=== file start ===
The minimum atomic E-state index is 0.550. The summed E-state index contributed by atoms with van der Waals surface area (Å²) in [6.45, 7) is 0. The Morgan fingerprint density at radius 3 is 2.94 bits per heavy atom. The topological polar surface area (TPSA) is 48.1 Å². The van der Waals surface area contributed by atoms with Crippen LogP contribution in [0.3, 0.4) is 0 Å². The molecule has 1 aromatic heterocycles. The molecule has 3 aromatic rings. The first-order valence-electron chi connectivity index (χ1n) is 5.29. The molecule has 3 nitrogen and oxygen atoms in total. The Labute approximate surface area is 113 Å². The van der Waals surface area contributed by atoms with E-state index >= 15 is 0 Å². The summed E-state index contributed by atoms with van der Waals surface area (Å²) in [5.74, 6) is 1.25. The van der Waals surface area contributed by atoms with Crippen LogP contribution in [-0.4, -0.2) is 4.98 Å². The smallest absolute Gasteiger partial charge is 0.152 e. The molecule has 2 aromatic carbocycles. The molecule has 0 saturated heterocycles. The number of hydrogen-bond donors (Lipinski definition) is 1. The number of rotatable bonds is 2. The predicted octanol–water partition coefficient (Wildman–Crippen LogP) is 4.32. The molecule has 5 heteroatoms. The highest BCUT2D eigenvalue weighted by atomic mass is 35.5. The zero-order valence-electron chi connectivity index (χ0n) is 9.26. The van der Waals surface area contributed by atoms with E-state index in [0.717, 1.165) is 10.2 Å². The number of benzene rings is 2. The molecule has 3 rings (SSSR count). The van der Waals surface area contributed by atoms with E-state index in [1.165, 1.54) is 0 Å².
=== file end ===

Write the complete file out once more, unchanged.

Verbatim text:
The minimum atomic E-state index is 0.550. The summed E-state index contributed by atoms with van der Waals surface area (Å²) in [6.45, 7) is 0. The Morgan fingerprint density at radius 3 is 2.94 bits per heavy atom. The topological polar surface area (TPSA) is 48.1 Å². The van der Waals surface area contributed by atoms with Crippen LogP contribution in [0.3, 0.4) is 0 Å². The molecule has 1 aromatic heterocycles. The molecule has 3 aromatic rings. The first-order valence-electron chi connectivity index (χ1n) is 5.29. The molecule has 3 nitrogen and oxygen atoms in total. The Labute approximate surface area is 113 Å². The van der Waals surface area contributed by atoms with E-state index >= 15 is 0 Å². The summed E-state index contributed by atoms with van der Waals surface area (Å²) in [5.74, 6) is 1.25. The van der Waals surface area contributed by atoms with Crippen LogP contribution in [-0.4, -0.2) is 4.98 Å². The smallest absolute Gasteiger partial charge is 0.152 e. The molecule has 2 aromatic carbocycles. The molecule has 0 saturated heterocycles. The number of hydrogen-bond donors (Lipinski definition) is 1. The number of rotatable bonds is 2. The predicted octanol–water partition coefficient (Wildman–Crippen LogP) is 4.32. The molecule has 5 heteroatoms. The highest BCUT2D eigenvalue weighted by atomic mass is 35.5. The zero-order valence-electron chi connectivity index (χ0n) is 9.26. The van der Waals surface area contributed by atoms with E-state index in [0.717, 1.165) is 10.2 Å². The number of benzene rings is 2. The molecule has 3 rings (SSSR count). The van der Waals surface area contributed by atoms with E-state index in [1.165, 1.54) is 0 Å².